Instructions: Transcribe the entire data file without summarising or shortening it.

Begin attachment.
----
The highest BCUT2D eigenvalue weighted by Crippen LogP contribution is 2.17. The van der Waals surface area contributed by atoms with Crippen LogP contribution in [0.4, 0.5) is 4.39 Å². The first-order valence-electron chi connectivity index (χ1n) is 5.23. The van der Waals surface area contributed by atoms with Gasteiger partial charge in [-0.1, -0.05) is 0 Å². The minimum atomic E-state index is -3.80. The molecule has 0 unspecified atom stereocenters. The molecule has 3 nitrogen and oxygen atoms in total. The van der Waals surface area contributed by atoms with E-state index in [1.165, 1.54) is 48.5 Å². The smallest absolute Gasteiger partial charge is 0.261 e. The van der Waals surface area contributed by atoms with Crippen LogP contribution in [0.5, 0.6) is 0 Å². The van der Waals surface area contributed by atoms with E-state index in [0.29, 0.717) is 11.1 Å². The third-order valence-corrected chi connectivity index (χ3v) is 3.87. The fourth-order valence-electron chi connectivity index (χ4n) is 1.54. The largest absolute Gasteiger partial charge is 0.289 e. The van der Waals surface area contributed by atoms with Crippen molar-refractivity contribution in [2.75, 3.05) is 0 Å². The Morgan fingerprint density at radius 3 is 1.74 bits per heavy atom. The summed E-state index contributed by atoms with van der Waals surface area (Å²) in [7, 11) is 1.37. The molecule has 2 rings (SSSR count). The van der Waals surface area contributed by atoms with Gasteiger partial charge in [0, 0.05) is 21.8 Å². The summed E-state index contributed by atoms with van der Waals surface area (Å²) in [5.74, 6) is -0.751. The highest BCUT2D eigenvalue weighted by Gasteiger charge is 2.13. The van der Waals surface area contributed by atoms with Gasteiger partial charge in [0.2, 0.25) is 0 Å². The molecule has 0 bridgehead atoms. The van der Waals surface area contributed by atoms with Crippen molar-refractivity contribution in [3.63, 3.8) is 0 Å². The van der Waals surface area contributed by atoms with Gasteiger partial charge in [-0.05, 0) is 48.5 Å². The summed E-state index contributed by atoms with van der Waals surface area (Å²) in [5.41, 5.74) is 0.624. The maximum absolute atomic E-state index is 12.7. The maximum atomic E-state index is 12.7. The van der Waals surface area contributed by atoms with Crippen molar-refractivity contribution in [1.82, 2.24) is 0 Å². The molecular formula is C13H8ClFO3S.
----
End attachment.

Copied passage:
The highest BCUT2D eigenvalue weighted by Crippen LogP contribution is 2.17. The van der Waals surface area contributed by atoms with Crippen LogP contribution in [0.4, 0.5) is 4.39 Å². The first-order valence-electron chi connectivity index (χ1n) is 5.23. The van der Waals surface area contributed by atoms with Gasteiger partial charge in [-0.1, -0.05) is 0 Å². The minimum atomic E-state index is -3.80. The molecule has 0 unspecified atom stereocenters. The molecule has 3 nitrogen and oxygen atoms in total. The van der Waals surface area contributed by atoms with E-state index in [1.165, 1.54) is 48.5 Å². The smallest absolute Gasteiger partial charge is 0.261 e. The van der Waals surface area contributed by atoms with Crippen LogP contribution in [0.5, 0.6) is 0 Å². The van der Waals surface area contributed by atoms with E-state index in [0.29, 0.717) is 11.1 Å². The third-order valence-corrected chi connectivity index (χ3v) is 3.87. The fourth-order valence-electron chi connectivity index (χ4n) is 1.54. The largest absolute Gasteiger partial charge is 0.289 e. The van der Waals surface area contributed by atoms with Crippen molar-refractivity contribution in [2.75, 3.05) is 0 Å². The Morgan fingerprint density at radius 3 is 1.74 bits per heavy atom. The summed E-state index contributed by atoms with van der Waals surface area (Å²) in [7, 11) is 1.37. The molecule has 2 rings (SSSR count). The van der Waals surface area contributed by atoms with Gasteiger partial charge in [0, 0.05) is 21.8 Å². The summed E-state index contributed by atoms with van der Waals surface area (Å²) in [5.74, 6) is -0.751. The highest BCUT2D eigenvalue weighted by Gasteiger charge is 2.13. The van der Waals surface area contributed by atoms with Gasteiger partial charge in [0.2, 0.25) is 0 Å². The molecule has 0 bridgehead atoms. The van der Waals surface area contributed by atoms with Crippen molar-refractivity contribution in [3.63, 3.8) is 0 Å². The van der Waals surface area contributed by atoms with Gasteiger partial charge in [-0.05, 0) is 48.5 Å². The summed E-state index contributed by atoms with van der Waals surface area (Å²) in [5.41, 5.74) is 0.624. The maximum absolute atomic E-state index is 12.7. The maximum atomic E-state index is 12.7. The van der Waals surface area contributed by atoms with Crippen molar-refractivity contribution in [1.82, 2.24) is 0 Å². The molecular formula is C13H8ClFO3S.